Ted Allbeury, Rules of the Game. This is a traditional British espionage novel, set during the Cold War. The KGB is studying mind reading and, needless to say, the Americans and the British want to kidnap the Soviets' psychic, Ursula Jaeger. Interesting plot and good characterization; written by a former British intelligence officer.
Milton T. Burton, The Rogues' Game. A man and a blonde set off in a Lincoln Continental convertible in 1947, bound for a West Texas town where a high-stakes poker game has been played in the Weilbach Hotel every weekend for half a century. They find much more than a card game. Very well-crafted noir with nice glints of humor by a man who knows Texas.
Martin Clark, The Legal Limit. The author, a Virginia circuit-court judge, tells the riveting tale of two brothers who covered up a murder, only to have it explode 20 years later. Great characterization in this legal thriller.
Eric Dezenhall, Money Wanders. A New Jersey mafia don can't get a casino license, so he hires public relations rep Jonah Eastman to clean up his image. Clever and cringe-inducing.
Susan Isaacs, Long Time No See. Beautiful Courtney Logan drives to the store and disappears, only to pop up as a corpse when the family swimming pool is uncovered months later. Judith Singer, amateur sleuth of Compromising Positions (which should be read first), champs at the bit to investigate. The mystery isn't compelling, but who reads Susan Isaacs for the mystery? Funny, irreverent.
Ross King, Ex-Libris. If you liked Iain Pears's Instance of the Fingerpost, try this book on for size. In 1660s England, Lady Marchamont asks bookseller Isaac Inchbold to find the only existing copy of the Labyrinthus Mundi, lost when Pontifex Hall was occupied by Cromwell’s soldiers. Excellent literary thriller.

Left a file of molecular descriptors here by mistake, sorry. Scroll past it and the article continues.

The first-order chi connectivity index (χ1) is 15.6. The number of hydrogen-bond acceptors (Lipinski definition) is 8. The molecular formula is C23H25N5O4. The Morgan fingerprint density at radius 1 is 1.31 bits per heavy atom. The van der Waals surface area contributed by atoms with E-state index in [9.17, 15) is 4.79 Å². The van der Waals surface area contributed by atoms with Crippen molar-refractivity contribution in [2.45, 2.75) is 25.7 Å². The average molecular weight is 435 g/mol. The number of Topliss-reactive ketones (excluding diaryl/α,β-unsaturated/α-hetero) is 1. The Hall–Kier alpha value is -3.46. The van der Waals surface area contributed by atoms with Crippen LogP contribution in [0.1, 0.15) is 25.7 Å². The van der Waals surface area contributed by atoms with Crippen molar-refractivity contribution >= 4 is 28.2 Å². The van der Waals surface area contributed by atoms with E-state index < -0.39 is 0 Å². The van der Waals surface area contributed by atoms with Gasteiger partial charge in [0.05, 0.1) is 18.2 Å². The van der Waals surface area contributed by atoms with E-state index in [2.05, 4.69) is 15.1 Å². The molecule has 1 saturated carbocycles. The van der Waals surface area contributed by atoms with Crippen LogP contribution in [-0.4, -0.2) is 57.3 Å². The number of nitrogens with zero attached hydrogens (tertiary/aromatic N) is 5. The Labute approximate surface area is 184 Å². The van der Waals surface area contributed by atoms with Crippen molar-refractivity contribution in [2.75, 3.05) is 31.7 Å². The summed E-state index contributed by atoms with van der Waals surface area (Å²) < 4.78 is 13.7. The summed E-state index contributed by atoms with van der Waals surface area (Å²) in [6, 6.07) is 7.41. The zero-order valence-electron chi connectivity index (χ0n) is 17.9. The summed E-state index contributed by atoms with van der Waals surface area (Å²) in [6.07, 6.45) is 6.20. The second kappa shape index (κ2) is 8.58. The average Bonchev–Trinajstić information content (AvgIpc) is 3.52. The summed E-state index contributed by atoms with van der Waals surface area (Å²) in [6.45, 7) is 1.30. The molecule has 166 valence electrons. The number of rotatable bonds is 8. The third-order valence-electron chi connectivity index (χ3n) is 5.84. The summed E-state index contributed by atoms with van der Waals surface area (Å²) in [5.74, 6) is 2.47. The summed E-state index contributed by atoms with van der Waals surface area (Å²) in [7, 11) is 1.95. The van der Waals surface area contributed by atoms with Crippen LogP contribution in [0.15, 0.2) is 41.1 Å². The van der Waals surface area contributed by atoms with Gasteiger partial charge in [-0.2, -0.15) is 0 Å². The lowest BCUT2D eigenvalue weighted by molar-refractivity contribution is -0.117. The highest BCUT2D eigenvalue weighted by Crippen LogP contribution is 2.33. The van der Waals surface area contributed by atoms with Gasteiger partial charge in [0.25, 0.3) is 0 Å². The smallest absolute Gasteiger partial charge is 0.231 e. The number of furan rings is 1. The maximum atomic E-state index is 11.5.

Donna Leon, Blood from a Stone. Commissario Guido Brunetti investigates the murder of an African street vendor in Venice, Italy. This is a fine series set in one of the world's most complex cities, and this book deals with issues involving immigration, corruption and injustice.
Kate Ross, Cut to the Quick. It's 1820s London, and dandy Julian Kestrel is slated to be best man at a wedding when he finds the dead body of a woman in his bed. First book in the four-book series. Perfectly atmospheric historical mystery, well plotted.
It's just about time to put the kettle back on. I have a book I'm looking forward to reading, Andrew Nugent's The Four Courts Murder, sitting on the table by a comfortable chair. It's supposed to be witty and charming (how could it be otherwise––it's Irish). Apparently, Justice Sidney Piggott of Dublin's center of law, the Four Courts, is "designer-made for being throttled." I certainly hope he is.
Note: After reading 20 pages of Burton's The Rogues' Game, I quickly looked to see what else he'd written. There are two other books published, The Sweet and the Dead and Nights of the Red Moon; The Devil's Odds will be published next month. I was very sorry to learn that this talented writer died last month.